Thursday, August 6, 2009
Text Fwd: [Analysis] Clinton’s visit to Pyongyang could be a turning point in N. Korea-U.S. relations
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'Journalist Laura Ling speaks in front of Euna Lee, former Vice President Al Gore and former President Bill Clinton after Ling and Lee arrive at Hangar 25 on August 5, 2009 in Burbank, California after being released by North Korean authorities yesterday. Ling and Lee, of San Francisco based Current TV, were both arrested by North Korea in March for illegally entering the country on the Chinese border. Yesterday Commissioner Kim Jong-Il pardoned them after a meeting with former U.S. President Bill Clinton. Ling and Lee had been sentenced to 12 years in prison in June. (AFP)'
[Analysis] Clinton’s visit to Pyongyang could be a turning point in N. Korea-U.S. relations: Although White House says Clinton’s visit was a private mission, a KCTV report suggests it is a sign of possible improvement in relations
Posted on : Aug.6,2009 11:48 KST Modified on : Aug.6,2009 11:50 KST
Former U.S. President Bill Clinton left Pyongyang on Wednesday morning with the two U.S. reporters who had been detained in North Korea and arrived in Los Angeles late at night (Korea time).
The visit to North Korea lasted only two days and one night, but its significance is great. The visit has provided a possible stepping stone for a turning point in the political situation on the Korean Peninsula, which has been growing increasingly tense since North Korea’s long-range rocket launch and second nuclear test.
The Barack Obama administration’s decision to approve Clinton’s visit is a “gift” to North Korea to see if a change in the North Korea-US relationship is possible.
In a report on the visit results released Wednesday morning, North Korea’s Korea Central TV (KCTV) said Clinton had respectfully conveyed a verbal message from President Obama on his views on plans to improve relations between North Korea and the U.S.
There is controversy over whether there was a verbal message from Obama, but it appears that Clinton may have conveyed an outline of the Obama administration’s North Korea policy. One diplomatic expert said he must have explained at least as much as his wife, U.S. Secretary of State Hillary Rodham Clinton, did last month at the ASEAN Regional Forum. At the time, Secretary Clinton said if North Korea gives up nuclear weapons, everything was possible, including economic aid and the construction of a peace regime and normalization in relations with North Korea.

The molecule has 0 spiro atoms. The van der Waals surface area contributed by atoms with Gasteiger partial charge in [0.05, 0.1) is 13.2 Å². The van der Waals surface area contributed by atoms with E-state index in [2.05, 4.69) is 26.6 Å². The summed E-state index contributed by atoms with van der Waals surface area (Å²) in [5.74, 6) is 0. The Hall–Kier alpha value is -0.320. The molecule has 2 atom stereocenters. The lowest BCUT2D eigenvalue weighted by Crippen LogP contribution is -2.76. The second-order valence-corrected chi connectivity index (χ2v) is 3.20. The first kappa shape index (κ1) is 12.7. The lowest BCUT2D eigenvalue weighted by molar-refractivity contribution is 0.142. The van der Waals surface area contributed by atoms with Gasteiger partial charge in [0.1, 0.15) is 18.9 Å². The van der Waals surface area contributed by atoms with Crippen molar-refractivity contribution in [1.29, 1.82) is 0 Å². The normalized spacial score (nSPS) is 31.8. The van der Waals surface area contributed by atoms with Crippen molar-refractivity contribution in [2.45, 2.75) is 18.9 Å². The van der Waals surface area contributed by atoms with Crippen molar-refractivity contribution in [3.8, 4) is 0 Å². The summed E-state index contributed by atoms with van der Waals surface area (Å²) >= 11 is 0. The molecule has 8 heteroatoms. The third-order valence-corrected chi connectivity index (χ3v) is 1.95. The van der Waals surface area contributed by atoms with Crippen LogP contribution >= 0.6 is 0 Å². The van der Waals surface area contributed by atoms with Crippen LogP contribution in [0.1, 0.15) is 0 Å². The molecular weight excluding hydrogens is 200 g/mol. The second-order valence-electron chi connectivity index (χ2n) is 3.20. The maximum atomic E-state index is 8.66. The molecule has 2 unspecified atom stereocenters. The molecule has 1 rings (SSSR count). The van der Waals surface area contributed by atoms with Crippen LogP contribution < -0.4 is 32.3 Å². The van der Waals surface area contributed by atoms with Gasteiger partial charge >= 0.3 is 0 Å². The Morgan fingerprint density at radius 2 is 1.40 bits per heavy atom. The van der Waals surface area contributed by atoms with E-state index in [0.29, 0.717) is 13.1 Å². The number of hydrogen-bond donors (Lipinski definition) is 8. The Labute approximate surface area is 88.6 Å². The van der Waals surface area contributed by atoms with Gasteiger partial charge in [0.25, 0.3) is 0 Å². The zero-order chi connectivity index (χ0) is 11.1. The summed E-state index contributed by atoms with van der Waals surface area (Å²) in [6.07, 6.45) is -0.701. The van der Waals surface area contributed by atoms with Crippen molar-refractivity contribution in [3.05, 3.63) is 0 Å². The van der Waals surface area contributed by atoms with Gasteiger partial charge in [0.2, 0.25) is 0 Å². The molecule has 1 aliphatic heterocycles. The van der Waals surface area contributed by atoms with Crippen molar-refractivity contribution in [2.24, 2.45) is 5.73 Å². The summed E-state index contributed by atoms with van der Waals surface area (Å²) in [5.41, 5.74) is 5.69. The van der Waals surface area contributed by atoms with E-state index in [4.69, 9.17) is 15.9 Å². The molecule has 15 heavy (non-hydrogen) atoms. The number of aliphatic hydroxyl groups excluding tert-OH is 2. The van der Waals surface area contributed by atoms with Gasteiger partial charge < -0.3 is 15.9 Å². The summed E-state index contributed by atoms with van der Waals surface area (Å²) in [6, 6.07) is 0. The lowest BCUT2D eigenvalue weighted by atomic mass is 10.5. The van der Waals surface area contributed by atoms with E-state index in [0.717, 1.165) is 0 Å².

North Korean leader Kim Jong-il’s “return courtesy” for former President Clinton’s visit, in addition to the pardon of the two U.S. journalists, has not yet been released. Some believe it is possible that North Korea, which has been claiming it would never abandon nuclear weapons, may have made a gesture of good faith concerning denuclearization. On the matter of “dialogue,” some believe Kim may have indicated some direction for possible follow-up by saying something along the lines that North Korea has only rejected a six party framework that abandons the spirit of mutual coexistence as embodied in the September 19 Joint Statement made in 2005, and not the six-party talks themselves.
In addition, KCTV reported that Kim and Clinton shared a frank and deep discussion concerning pending issues between North Korea and the U.S. and that both agreed to resolve issues through dialogue. Some see this as suggesting Kim is promising not to take additional actions to aggravate the situation in order to contribute to building the necessary atmosphere needed to for North Korea-U.S. talks.
Thanks to Kim and Clinton’s “unofficial dialogue,” moves toward official talks between North Korea and the U.S. are expected to take place. Some analysts suggest changes may be made in the internal power structure of the Obama administration concerning North Korea policy. Kim Yeon-cheol, the head of the Hankyoreh Peace Research Institute said until recently, those in favor of sanctions had been the loudest. He said that while arguments for sanctions would not completely go away, the atmosphere in Washington for a resolution through dialogue might gain strength.
Meanwhile, at a briefing Tuesday afternoon (local time), White House press secretary Robert Gibbs repeatedly stressed that the issue of the journalists’ release is seen separate from North Korea policy matters, and Clinton’s visit was a “solely private mission.”
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© 2006 The Hankyoreh Media Company
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